Everybody knows Houston is a freeway city. During much of the early 1990s, the Houston region alone built more roads than any other state except California and Texas. Yet a lot of people now say that's changing. The rail lines are going in. Young people are moving into new, dense apartment buildings in Montrose, the Heights and Midtown. Downtown is finally a hip place to buy an Eames lamp and a bellini.

Even so, our mobility planners aren't impressed.

Their transportation plan estimates where people in Houston will move over the next 20 years. And they're not moving downtown. In fact, they're not moving anywhere close. Of the three million people who will settle in the Houston region by 2025, the planners say, most will stake claims past Loop 610 and out of town.

Most of us won't have much time for barhopping, it seems, because we'll be driving. We already drive 39 miles a day -- more than the residents of any other urbanized area in the nation. And we should get ready to drive more, the planners say. As workers move farther out, most jobs will remain closer in. Car miles traveled in the region will spike 75 percent.

To save the Houston region from plunging into gridlock, the plan prescribes bigger roads, faster roads and more roads -- way more roads than in comparable regions elsewhere. The Atlanta area's 2025 RTP, which doesn't include airports and ports, slates 46 percent of transportation funding for roads. By contrast, excluding ports and airports from the Houston plan, roads receive, percentage-wise, half again as many dollars -- a whopping 72 percent of all transportation money.

"[T]here's places to go, and that's what's lost on a whole lot of folks," Eckels says. "When I want to come down to a baseball game or a football game or bring 100,000 people downtown for a festival or a Super Bowl, you've got to have roads to get down there."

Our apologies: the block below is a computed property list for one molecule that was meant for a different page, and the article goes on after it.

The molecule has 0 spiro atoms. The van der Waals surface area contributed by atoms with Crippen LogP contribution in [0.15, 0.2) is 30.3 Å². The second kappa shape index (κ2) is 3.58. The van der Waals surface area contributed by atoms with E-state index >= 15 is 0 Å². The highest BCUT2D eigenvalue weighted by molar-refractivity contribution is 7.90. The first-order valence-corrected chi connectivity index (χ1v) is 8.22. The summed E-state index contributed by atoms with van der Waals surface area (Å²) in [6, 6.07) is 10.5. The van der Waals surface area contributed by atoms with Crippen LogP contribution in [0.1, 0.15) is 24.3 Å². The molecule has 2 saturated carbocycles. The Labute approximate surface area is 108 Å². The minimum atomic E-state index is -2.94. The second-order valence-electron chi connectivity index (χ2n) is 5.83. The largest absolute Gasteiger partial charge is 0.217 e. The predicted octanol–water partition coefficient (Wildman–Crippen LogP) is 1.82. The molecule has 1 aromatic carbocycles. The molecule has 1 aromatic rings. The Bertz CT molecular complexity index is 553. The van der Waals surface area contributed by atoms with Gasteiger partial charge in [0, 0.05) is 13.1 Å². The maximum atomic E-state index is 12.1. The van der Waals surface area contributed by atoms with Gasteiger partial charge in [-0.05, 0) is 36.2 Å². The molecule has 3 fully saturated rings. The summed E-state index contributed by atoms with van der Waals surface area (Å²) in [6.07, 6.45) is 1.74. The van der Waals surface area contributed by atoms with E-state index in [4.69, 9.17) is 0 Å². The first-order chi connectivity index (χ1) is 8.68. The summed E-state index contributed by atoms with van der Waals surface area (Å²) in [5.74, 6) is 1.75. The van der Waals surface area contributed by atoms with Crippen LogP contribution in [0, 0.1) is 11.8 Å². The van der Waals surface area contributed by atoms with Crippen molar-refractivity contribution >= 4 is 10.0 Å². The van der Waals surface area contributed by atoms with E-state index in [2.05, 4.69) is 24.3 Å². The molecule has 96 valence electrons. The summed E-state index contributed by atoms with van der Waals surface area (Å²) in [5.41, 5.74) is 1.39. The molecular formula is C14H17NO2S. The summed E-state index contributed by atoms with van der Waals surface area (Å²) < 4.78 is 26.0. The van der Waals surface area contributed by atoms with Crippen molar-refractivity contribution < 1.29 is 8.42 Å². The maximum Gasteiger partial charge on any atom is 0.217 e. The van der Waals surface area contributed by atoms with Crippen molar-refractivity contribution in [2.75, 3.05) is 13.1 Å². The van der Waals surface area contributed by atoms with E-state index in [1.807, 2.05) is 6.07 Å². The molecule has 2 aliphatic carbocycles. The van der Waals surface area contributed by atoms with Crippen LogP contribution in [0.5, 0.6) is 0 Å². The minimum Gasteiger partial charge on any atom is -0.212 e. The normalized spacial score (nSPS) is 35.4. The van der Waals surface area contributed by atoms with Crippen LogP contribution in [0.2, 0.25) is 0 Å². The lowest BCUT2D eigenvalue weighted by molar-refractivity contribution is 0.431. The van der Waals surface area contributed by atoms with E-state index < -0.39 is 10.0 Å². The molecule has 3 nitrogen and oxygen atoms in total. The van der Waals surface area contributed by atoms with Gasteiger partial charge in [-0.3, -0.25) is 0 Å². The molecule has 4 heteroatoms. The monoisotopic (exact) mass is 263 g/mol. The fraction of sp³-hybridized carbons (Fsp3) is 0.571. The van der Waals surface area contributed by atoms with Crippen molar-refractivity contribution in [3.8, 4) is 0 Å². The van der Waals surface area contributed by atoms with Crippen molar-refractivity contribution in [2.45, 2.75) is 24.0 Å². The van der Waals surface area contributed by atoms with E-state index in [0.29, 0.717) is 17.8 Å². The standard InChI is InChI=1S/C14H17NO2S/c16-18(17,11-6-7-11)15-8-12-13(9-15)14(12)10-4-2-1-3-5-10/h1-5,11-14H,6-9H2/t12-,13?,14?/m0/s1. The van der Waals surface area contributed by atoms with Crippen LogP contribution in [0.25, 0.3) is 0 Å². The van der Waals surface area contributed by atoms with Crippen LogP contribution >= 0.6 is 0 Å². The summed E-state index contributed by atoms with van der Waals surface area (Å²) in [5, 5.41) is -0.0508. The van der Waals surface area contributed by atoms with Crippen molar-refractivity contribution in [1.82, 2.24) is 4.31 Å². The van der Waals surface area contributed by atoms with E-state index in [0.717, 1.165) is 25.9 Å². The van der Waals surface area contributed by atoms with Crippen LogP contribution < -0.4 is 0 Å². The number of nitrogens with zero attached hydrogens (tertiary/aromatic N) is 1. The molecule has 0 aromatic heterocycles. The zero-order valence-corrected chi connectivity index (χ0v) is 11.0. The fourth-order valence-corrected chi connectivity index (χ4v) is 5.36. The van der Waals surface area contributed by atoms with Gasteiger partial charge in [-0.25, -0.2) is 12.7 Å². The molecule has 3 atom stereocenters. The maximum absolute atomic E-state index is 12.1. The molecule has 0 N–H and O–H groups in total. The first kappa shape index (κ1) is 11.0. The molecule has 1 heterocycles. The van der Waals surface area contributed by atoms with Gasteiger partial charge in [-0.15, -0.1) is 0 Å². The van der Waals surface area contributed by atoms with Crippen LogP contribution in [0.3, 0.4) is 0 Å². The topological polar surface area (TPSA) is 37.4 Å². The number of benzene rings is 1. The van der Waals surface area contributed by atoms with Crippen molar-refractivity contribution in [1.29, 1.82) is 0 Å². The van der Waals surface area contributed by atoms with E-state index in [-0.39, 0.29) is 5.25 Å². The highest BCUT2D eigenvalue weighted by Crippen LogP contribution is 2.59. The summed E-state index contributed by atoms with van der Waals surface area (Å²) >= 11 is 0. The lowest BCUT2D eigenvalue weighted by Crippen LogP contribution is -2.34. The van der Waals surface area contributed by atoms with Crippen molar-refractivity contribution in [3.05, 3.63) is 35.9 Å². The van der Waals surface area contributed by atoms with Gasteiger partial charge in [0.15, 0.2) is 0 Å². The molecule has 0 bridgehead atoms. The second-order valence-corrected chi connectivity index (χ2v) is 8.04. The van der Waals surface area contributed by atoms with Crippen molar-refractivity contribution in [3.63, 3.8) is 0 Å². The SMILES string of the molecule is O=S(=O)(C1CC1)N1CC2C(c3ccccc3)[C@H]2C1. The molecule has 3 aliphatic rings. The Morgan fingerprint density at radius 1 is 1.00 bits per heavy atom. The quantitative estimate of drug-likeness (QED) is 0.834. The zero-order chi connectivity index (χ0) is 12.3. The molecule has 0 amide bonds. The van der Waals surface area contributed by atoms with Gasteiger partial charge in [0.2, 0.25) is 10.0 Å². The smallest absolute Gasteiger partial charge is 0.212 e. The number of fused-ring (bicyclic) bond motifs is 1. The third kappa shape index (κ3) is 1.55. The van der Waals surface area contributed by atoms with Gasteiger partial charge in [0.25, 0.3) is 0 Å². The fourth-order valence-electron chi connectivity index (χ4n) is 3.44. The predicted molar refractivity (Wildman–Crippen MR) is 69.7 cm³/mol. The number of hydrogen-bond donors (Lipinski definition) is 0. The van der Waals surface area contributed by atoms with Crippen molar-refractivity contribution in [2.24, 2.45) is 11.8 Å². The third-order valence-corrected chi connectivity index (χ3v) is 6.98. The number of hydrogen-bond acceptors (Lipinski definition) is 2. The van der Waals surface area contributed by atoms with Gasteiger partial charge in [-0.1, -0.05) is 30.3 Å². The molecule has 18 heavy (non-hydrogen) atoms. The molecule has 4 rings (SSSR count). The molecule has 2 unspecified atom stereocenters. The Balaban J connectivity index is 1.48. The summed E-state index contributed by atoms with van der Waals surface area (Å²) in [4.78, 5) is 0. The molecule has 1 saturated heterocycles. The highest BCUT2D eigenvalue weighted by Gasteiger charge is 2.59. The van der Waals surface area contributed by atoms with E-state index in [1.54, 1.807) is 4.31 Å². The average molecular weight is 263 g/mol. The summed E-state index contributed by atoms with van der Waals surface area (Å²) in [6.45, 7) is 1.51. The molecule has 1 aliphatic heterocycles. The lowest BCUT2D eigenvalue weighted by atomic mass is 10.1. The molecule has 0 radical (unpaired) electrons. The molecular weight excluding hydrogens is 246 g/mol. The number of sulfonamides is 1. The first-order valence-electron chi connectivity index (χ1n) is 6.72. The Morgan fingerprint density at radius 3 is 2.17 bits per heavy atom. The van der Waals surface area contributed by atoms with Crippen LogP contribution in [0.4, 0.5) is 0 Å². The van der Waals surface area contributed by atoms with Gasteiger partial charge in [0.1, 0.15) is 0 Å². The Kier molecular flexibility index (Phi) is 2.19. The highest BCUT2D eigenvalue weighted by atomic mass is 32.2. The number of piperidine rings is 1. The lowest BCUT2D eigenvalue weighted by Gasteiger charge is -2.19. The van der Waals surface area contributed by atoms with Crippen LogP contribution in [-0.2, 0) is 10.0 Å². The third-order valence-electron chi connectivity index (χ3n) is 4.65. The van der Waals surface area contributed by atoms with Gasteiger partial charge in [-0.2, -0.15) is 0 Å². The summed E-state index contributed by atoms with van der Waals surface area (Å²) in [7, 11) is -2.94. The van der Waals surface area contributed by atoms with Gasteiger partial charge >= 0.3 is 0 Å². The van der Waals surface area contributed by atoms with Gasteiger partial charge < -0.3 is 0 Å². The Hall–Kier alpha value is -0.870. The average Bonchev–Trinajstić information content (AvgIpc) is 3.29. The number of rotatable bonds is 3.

And if anybody has the power to build more of them, it's Eckels.

Reaching into Texas's intricate network of road interests, Eckels chairs the Interstate Highway 69 Coalition-Texas, a group pushing for an interstate from Mexico to Canada. Dubbed the NAFTA freeway, the trade route is slated to run near Houston. As the group's chairman, Eckels also spoke out recently in favor of the Trans Texas Corridor, a 4,000-mile superartery proposed by Governor Rick Perry that would crisscross the state with six passenger lanes, four truck lanes and several rail lines. Eckels said I-69 could follow part of the route.

Eckels also dabbles in rail transit, but with a freeway angle. He chairs the Texas High Speed Rail and Transportation Corporation, which wants to build along the Trans Texas Corridor and may help the massive project gain more political steam.

On the local scene, Eckels oversees the Harris County Toll Road Authority, which is quickly becoming the arbiter of the region's freeway future. Last year, the agency single-handedly revived hopes of completing the Grand Parkway, the 170-mile exurban megaloop long thought too expensive and environmentally destructive to consider. Eckels helped break the funding logjam when he expressed a willingness to build the loop with toll money. It is now listed as a potential toll road in the transportation plan.